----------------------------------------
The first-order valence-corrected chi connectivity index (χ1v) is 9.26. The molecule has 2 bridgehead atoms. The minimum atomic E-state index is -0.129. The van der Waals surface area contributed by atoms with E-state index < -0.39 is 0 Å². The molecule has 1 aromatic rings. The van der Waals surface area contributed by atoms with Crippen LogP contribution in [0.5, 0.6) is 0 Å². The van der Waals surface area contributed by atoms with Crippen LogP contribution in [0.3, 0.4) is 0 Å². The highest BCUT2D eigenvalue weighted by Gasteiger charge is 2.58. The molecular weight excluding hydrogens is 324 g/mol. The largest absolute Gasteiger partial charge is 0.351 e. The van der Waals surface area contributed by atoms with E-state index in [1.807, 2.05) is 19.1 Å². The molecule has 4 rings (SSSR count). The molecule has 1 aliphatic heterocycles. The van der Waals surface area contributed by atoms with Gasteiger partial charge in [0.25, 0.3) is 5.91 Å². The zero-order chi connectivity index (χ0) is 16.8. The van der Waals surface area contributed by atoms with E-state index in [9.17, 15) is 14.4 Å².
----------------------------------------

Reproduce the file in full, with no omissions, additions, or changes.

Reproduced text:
The first-order valence-corrected chi connectivity index (χ1v) is 9.26. The molecule has 2 bridgehead atoms. The minimum atomic E-state index is -0.129. The van der Waals surface area contributed by atoms with E-state index < -0.39 is 0 Å². The molecule has 1 aromatic rings. The van der Waals surface area contributed by atoms with Crippen LogP contribution in [0.5, 0.6) is 0 Å². The van der Waals surface area contributed by atoms with Crippen LogP contribution in [0.3, 0.4) is 0 Å². The highest BCUT2D eigenvalue weighted by Gasteiger charge is 2.58. The molecular weight excluding hydrogens is 324 g/mol. The largest absolute Gasteiger partial charge is 0.351 e. The van der Waals surface area contributed by atoms with E-state index in [1.807, 2.05) is 19.1 Å². The molecule has 4 rings (SSSR count). The molecule has 1 aliphatic heterocycles. The van der Waals surface area contributed by atoms with Gasteiger partial charge in [0.25, 0.3) is 5.91 Å². The zero-order chi connectivity index (χ0) is 16.8. The van der Waals surface area contributed by atoms with E-state index in [9.17, 15) is 14.4 Å².